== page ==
No one likes to hear it, but as the years add up, so do the pounds. And even small increases in weight up your risk for diabetes, cognitive decline, heart disease, and certain cancers. However, the micronutrients in certain types of fruit may help thwart that gain, according to a new study published in the BMJ.
A Harvard-based research team tracked the weight of more than 124,000 people over 24 years. They found that people who ate more flavonoids – antioxidants abundant in fruit – gained the least weight and often dropped a few pounds. Study participants who ate fruit rich in three particular flavonoids – anthocyanins, flavonoid polymers, and flavonols – got the best results. This group ate fewer calories and burned more energy – the perfect equation for slimming down. "This shows that simple changes like just adding a few handfuls of berries to your day could have a big impact on your long-term health," says Monica Bertoia, PhD, a researcher in the department of nutrition at the Harvard T. H. Chan School of Public Health.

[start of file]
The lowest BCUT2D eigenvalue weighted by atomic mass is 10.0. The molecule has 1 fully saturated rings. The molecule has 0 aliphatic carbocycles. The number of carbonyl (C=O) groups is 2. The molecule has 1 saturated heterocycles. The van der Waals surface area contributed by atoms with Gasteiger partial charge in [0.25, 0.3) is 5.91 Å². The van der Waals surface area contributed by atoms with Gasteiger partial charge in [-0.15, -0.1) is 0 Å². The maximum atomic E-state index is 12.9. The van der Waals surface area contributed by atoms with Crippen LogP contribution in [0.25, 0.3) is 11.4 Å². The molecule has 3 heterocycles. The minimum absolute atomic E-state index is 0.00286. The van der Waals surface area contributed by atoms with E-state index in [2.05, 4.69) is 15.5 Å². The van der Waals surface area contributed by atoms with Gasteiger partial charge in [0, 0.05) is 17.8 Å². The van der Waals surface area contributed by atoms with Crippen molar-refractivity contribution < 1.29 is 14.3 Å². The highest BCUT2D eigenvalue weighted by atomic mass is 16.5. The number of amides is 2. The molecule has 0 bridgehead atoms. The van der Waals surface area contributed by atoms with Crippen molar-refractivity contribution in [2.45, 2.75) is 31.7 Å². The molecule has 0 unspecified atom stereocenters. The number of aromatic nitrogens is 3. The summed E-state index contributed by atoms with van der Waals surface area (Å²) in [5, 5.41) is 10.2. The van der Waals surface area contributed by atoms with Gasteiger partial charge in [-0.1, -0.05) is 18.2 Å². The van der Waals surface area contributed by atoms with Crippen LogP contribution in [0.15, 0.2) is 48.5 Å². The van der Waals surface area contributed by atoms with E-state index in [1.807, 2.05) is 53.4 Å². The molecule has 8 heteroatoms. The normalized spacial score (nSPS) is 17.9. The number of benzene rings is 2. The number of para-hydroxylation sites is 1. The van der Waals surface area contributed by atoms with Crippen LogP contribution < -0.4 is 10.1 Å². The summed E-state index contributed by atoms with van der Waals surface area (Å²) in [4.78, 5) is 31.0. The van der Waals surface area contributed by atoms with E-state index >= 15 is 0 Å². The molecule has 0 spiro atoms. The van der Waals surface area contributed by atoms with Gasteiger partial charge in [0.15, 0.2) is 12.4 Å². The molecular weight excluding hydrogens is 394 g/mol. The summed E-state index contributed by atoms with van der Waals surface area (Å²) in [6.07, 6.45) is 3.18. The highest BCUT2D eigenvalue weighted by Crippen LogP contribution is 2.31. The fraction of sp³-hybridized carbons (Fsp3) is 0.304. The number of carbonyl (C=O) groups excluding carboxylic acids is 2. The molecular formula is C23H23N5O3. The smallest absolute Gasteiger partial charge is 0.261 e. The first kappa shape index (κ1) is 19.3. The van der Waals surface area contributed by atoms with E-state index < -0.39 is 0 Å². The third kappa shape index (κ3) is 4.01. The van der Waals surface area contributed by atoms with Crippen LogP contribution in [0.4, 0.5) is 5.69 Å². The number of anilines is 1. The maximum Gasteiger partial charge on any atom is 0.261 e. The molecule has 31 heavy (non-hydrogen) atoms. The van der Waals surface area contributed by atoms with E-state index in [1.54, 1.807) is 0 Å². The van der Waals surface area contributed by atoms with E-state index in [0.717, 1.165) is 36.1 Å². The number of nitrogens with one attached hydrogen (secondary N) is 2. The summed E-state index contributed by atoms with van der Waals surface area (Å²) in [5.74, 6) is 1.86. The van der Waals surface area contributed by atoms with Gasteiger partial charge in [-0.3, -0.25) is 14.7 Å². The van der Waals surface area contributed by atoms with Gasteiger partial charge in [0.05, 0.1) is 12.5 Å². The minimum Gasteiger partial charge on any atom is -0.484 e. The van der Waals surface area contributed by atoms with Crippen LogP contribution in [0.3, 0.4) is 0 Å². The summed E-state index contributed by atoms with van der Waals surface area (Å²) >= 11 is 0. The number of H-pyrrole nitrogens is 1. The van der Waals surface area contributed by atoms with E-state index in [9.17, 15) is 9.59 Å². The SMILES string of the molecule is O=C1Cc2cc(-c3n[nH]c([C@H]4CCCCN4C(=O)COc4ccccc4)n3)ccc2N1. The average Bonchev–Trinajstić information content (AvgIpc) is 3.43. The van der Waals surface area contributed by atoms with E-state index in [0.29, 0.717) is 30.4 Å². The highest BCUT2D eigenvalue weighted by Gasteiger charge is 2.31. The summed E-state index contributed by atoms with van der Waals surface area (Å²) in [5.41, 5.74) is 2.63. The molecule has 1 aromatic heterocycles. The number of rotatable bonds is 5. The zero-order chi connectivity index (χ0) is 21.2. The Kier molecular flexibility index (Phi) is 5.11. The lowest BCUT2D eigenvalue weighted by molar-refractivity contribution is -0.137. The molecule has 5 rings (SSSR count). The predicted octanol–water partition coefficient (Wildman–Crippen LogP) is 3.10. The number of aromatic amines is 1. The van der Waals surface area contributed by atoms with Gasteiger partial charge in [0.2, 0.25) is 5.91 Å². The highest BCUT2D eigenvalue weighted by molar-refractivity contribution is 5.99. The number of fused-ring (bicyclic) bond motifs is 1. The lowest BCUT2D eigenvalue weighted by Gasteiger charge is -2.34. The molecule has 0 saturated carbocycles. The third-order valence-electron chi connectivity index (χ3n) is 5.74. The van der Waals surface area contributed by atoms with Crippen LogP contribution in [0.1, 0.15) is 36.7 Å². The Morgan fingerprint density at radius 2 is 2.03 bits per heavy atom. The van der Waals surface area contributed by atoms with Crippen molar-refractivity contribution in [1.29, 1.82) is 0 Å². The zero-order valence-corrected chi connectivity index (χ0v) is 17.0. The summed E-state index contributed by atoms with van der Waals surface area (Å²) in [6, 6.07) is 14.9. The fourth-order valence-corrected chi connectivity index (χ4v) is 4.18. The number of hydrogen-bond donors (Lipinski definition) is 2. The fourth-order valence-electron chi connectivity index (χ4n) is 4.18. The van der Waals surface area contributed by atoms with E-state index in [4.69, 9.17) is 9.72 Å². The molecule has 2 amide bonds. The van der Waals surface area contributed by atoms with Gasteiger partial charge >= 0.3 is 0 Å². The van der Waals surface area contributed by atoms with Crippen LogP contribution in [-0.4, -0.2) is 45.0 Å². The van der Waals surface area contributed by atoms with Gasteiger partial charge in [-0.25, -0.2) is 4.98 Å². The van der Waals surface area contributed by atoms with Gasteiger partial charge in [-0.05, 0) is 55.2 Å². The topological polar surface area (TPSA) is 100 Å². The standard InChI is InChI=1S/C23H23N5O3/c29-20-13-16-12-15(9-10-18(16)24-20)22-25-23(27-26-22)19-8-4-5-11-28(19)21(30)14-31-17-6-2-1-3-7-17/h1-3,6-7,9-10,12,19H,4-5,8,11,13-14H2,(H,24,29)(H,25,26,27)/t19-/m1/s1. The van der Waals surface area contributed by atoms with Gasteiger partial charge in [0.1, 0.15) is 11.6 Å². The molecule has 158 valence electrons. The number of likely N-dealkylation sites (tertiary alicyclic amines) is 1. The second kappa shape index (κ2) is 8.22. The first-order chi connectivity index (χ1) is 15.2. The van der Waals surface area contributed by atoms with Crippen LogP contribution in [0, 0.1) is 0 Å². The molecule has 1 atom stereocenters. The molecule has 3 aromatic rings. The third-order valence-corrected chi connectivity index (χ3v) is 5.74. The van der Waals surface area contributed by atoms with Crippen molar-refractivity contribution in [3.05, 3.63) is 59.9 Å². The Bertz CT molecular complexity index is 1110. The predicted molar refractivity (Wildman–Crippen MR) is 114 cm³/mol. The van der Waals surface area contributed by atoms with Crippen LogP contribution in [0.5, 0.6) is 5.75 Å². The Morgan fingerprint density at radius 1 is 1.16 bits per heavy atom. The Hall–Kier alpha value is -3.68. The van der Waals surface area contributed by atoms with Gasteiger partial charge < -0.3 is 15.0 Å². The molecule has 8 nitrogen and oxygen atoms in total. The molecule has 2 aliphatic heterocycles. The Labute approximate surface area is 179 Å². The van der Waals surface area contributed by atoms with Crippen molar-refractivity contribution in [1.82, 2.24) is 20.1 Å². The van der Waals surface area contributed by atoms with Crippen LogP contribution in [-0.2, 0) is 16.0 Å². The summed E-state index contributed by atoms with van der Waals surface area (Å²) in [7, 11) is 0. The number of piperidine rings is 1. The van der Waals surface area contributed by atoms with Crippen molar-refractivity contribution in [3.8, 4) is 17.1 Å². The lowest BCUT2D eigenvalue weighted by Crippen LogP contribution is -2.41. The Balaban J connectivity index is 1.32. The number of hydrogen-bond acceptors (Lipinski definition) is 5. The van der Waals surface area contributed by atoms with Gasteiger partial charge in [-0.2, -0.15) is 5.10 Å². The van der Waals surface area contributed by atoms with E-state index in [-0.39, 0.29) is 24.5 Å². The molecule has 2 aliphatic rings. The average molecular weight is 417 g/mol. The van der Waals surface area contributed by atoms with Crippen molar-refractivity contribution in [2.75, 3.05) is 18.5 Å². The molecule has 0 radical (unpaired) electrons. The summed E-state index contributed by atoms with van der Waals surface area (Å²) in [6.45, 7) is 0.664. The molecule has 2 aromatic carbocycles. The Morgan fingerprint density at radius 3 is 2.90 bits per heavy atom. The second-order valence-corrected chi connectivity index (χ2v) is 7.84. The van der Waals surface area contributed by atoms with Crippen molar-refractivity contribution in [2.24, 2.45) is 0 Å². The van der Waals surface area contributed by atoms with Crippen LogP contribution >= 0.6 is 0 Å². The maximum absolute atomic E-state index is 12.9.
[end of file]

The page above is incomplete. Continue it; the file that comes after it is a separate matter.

One thing to note: "We found that increased eating of all fruits was associated with less weight gain," says Bertoia. "But that's eating whole fruit. People who increased their fruit juice intake gained more weight, probably because juices have so much added sugar."
1. Blueberries – anthocyanins
The berry's dusky blue shade comes from its high concentration of the flavonoid called anthocyanin – a powerful antioxidant that helps prevent cancer, heart disease, and inflammation. "Just a small increase in anthocyanin is correlated to improved weight maintenance," says Bertoia. "So if you eat a full serving, a half cup, you're getting hundreds of milligrams of anthocyanin." Believe it or not, frozen blueberries have the highest concentration of anthocyanin, followed closely by fresh ones. Dried blueberries have about half as many anthocyanins as frozen or fresh berries, according to a study in the Journal of Biomedicine and Biotechnology.